I would say this is true up and down the bikeway, where I’ve commuted nearly every day for two years. For the most part drivers seem to be recognizing that riders on the bikeway deserve some attention. I even get some respectful responses when I ask drivers blocking the bikeway to back up. Although we all know that an errant driver might kill someone, while an errant cyclist may only hurt themselves, cyclists are NOT helping the movement by riding like morons.

  • Hilary

    Could the solution be one of those railroad crossing barriers that go up and down? It wouldn’t impede plowing or park vehicles, as a bollard would, and is unambiguous about right-to-proceed. It’s unfortunate to have to make either vehicles or bicycles wait when there’s no need, but bikes can always “slip around” it when it’s obviously safe. In any case, they will have been forced to be alert, and cars will be kept out..

  • Sainsbury

    Wednesday night, around 7 pm, I riding south on the path along side the Chelsea Piers and was passed by black SUV headed in the opposite direction. I turned and chased the vehicle. It was a disoriented, middle-aged woman who was completely lost. She stopped to ask the traffic attendant at the entrance to the Piers what to do. If the flexible bollards were still in place she might not have endangered the joggers and cyclists that evening. I wanted to report the incident, but didn’t know who to call. While she was confused and none too bright, it’s not entirely her fault to drive down the bike path when only a blackened cone is prevent her. How do we get the bollards back?

  • beng722

    I’m on that bike path 2-3 times a week, mostly weekdays and mostly late morning or early afternoon. I don’t recall ever seeing these little cones – I may have just not noticed them but I really think they’re just not there that time of day. I remember the bollards after the tragedies but they’re long gone. they seemed to be effective.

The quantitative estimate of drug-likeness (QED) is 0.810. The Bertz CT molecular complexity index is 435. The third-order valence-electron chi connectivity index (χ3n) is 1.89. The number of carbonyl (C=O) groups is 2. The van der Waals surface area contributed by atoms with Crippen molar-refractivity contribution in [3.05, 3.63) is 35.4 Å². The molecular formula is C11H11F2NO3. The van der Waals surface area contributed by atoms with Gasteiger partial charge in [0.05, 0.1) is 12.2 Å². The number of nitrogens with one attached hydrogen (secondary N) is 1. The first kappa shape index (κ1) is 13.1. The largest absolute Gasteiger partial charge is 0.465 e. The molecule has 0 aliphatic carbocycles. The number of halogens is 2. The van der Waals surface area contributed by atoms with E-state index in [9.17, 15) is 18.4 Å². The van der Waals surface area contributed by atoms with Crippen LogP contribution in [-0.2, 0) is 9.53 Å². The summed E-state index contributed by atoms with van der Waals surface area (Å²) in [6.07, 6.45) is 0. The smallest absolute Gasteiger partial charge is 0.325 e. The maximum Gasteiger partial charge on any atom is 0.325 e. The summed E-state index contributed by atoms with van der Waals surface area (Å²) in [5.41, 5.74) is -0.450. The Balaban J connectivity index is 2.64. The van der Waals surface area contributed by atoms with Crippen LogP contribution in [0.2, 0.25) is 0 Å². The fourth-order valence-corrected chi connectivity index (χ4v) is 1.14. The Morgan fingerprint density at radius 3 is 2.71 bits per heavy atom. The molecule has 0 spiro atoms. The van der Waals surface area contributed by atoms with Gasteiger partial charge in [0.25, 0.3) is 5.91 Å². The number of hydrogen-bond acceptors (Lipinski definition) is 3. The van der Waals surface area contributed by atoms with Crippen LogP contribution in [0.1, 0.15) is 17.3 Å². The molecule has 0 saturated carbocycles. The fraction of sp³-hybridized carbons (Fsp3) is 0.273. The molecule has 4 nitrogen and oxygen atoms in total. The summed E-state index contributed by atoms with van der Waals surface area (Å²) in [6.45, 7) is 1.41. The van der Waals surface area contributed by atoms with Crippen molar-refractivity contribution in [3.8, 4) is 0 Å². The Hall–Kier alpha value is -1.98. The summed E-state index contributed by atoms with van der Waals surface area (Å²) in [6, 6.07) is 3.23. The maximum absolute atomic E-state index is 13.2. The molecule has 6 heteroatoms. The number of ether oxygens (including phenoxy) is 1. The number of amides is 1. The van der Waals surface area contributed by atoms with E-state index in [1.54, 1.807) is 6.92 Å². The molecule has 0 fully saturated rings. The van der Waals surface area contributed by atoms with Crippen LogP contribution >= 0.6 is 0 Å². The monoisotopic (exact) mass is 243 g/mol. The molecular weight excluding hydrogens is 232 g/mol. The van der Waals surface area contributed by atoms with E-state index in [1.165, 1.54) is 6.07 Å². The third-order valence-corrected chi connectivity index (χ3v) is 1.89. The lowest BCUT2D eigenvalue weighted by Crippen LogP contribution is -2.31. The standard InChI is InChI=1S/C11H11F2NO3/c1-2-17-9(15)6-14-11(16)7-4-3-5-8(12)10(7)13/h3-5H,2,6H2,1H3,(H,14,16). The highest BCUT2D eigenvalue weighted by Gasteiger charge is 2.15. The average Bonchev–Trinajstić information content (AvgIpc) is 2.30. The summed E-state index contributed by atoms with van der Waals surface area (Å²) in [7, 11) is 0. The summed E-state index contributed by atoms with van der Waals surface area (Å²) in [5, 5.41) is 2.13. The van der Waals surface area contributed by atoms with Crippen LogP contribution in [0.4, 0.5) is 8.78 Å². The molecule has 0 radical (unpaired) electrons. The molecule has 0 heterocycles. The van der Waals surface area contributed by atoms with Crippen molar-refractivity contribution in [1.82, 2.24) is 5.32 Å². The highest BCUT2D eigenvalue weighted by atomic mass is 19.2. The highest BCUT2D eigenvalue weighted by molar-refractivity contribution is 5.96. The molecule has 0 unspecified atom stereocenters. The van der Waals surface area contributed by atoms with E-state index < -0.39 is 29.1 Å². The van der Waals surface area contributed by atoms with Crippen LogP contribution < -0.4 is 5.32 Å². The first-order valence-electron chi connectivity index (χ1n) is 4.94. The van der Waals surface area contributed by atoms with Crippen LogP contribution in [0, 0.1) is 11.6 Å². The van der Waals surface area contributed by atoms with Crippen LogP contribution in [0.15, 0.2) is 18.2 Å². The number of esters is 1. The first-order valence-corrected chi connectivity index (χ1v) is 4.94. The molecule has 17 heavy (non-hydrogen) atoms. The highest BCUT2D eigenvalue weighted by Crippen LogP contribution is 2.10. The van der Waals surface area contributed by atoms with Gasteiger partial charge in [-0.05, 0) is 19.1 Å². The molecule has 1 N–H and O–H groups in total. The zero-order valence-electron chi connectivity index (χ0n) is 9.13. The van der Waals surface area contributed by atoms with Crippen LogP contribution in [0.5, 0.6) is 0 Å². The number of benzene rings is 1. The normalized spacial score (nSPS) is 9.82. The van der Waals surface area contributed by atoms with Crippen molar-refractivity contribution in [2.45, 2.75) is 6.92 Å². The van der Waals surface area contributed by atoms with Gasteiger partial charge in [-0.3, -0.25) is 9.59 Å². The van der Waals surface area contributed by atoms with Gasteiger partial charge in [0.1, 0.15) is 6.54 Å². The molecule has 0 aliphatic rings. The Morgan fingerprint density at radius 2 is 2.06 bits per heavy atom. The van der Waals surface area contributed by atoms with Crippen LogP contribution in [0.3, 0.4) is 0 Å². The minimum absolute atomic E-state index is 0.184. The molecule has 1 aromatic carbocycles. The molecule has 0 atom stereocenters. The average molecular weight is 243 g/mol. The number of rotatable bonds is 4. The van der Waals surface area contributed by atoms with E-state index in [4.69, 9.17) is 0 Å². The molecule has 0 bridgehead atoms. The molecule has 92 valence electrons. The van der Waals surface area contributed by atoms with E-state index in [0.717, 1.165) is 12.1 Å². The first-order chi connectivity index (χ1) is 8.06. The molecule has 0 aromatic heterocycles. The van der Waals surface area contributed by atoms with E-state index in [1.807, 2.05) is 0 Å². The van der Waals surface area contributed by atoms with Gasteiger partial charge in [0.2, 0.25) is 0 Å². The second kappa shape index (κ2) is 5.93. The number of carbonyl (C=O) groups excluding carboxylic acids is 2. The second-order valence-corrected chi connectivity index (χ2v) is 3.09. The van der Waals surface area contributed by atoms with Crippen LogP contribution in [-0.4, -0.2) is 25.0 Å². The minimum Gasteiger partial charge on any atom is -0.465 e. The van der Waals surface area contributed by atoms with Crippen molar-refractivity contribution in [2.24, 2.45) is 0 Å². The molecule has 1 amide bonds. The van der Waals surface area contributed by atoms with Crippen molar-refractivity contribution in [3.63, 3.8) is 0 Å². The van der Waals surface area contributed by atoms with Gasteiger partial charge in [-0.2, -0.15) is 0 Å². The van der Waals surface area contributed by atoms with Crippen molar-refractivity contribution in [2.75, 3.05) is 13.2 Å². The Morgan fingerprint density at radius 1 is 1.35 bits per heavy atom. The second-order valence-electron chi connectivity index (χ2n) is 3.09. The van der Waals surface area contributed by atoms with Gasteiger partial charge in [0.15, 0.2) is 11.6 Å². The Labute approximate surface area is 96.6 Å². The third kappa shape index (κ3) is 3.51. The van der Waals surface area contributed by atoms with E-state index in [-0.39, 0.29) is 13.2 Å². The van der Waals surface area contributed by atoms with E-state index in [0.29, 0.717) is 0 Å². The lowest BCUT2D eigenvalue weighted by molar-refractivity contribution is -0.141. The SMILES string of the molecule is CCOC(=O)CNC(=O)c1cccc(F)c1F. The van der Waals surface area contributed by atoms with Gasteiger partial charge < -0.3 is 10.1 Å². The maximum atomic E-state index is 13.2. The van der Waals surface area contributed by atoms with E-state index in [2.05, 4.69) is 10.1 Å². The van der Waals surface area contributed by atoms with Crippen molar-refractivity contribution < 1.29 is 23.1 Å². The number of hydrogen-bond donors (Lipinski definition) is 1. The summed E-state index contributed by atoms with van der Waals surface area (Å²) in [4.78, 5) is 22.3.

• Josh

    Sproule wrote:
    “Although we all know that an errant driver might kill someone, while an errant cyclist may only hurt themselves, cyclists are NOT helping the movement by riding like morons.”

    That’s not entirely true – errant cyclists pose a danger to pedestrians and other cyclists as well. Clearly not as much of a danger as errant drivers, but it’s there.

    It does make sense that the bollards need to be movable in some way in order to enable plowing. I like the idea of a retractable steel bollard, something along the lines of this or this.

  • flp

    regarding the cyclists that “blow” the red lights, the thing one needs to keep in mind is that the traffic signal synchronization SUCKS! sorry, while i personally excercise caution, i do not blame many people for thinking, “why the F should i wait for the light signal when the cars still have the red light?!” sure, one should still pay attention to whether an auto may the right of way, and a dangerous situation should be averted.

    as for “errant” cyclists, let’s not down that road again, at least not here. why? because i feel that auto drivers refuse to have the same discussion (as far as i know), so why should cyclists?! i know that is an unproductive attitude, but, really, the true onus is on auto drivers to change their habits.

  • flp

    whoops…. “may HAVE the right of way”

  • That intersection is just north of where I turn of the path, so I don’t encounter it daily. But that facility is a complete blight on the greenway, and there is a severe visability problem – expecailly with the chain link. A solution would be to design the intersection more like the Peir 40 where there is great visability and a clearly marked bike lane. This area is still a construction site, which doesn’t help. Also, unlike Pier 40 where visitors are attending park-related activities, these drivers are already distressed by their parking experience, and presumably there is a high percentage of drivers who regularly flaunt traffic laws. an aweful combination.